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    I want to know more about the recently killed French who went on to kill the poor Celts. "Medieval French Zombie Killers in the British Isles" sounds like a must-see Netflix TV series. With Vikings! – Sven Yargs Aug 14 '18 at 20:40
  • @Sven It's complicated. – Mitch Aug 14 '18 at 20:46
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    This is not a question to which scientific answers are possible. It can only attract opinions. So why should questions and answers be allowed to flout the rules just because of some meaningless numerology? – user184130 Aug 16 '18 at 13:54
  • @JamesRandom This kind of question thrives on the Worldbuilding.SE, with lots of science attached. Yes, there are often multiple answers, but usually multiple good answers—well-reasoned and supported by evidence. I know we aren't them, but I think since it's about English and not inherently anathema to the SE model it could work here, especially as a one-off. – 1006a Aug 16 '18 at 15:33
  • Mitch, was it deleted? I can't find it (and missed it originally, apparently). – 1006a Aug 16 '18 at 15:35
  • @1006a It was closed which means it fell fast in the queue. I added the link above (maybe that was the mistake, leaving that out here? I blame myself not blame). But it's Question 100,000: What will English look like in 500 years? – Mitch Aug 16 '18 at 15:45
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    Regardless of whether the question that happened to be EL&U's number 100,000 was specially formulated to mark the milestone, I would have bet an unmatched pair of socks that it would be closed within 24 hours. – Sven Yargs Aug 16 '18 at 18:23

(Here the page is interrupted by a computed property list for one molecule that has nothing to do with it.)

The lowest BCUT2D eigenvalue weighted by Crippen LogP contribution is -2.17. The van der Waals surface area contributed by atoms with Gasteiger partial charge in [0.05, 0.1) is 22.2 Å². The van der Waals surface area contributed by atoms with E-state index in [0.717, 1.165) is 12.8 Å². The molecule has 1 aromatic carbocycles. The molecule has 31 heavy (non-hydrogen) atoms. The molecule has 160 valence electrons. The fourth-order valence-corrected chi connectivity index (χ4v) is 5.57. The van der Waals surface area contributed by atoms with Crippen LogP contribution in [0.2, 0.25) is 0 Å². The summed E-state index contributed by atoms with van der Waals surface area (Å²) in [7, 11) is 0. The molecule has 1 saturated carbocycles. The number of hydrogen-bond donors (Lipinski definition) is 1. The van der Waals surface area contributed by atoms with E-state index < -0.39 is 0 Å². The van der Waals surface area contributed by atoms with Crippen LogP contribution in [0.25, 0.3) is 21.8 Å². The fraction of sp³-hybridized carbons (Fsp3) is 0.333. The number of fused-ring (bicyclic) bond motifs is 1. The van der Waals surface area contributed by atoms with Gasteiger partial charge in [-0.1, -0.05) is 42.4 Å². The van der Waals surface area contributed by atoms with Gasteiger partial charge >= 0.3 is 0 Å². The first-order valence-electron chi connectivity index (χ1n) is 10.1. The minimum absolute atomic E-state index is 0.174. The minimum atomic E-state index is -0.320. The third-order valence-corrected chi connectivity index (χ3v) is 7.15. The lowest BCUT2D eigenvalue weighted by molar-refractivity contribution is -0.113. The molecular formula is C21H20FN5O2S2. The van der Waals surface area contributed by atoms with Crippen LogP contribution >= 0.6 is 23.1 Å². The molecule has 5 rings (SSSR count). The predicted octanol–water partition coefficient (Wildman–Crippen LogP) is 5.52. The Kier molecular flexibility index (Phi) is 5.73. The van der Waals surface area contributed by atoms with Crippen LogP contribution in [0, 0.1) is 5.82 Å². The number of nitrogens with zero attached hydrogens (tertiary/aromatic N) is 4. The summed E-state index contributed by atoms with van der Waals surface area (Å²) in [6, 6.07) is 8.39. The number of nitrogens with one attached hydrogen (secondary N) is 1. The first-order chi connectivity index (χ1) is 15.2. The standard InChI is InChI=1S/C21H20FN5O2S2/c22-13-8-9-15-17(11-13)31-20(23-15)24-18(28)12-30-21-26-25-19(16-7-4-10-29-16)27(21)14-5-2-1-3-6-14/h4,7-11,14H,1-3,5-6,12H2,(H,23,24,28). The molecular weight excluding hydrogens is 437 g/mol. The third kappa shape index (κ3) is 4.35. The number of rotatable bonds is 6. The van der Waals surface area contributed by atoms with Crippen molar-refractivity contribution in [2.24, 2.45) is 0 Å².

• @SvenYargs Well, I'll DM you my shipping address because you owe me those socks (I have a set ready to match up). From the time it was posted till the last close vote it was more than 24 hours: created - 8-14 19-12, closed - 8-15 21:28. – Mitch Aug 16 '18 at 19:52
  • I "would have bet," and I would have lost. But instead, the socks are still mine (if I can find them)—yay! And no, I won't go double or nothing on the replay. On a more serious note, let me just say that I'm genuinely surprised and impressed by the close voters' restraint in this instance. – Sven Yargs Aug 16 '18 at 20:36
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Anticipating this, I was looking into the history of the phrase "round number". It's a fairly old usage, predating the useful range of Google Books and Ngrams. I wasn't able to figure out whether rounding up and rounding down preceded, or came after round number. Also couldn't decide whether the term was in common use before mathematicians started writing down formal definitions such as "made up of a lot a small numbers as factors compared to it's neighboring numbers" which isn't what most of us think of as a round number.

@99,994 as I wrote this, so not much time to decide.

  • And maybe something about superstitions concerning the "significance" of round numbers? – user184130 Aug 15 '18 at 23:52
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How about a question on the "long scale" vs "short scale" for large numbers in English?

For example "billion" vs "thousand million"?

This would be the hundred thousandth post in both scales, but it's thematically appropriate.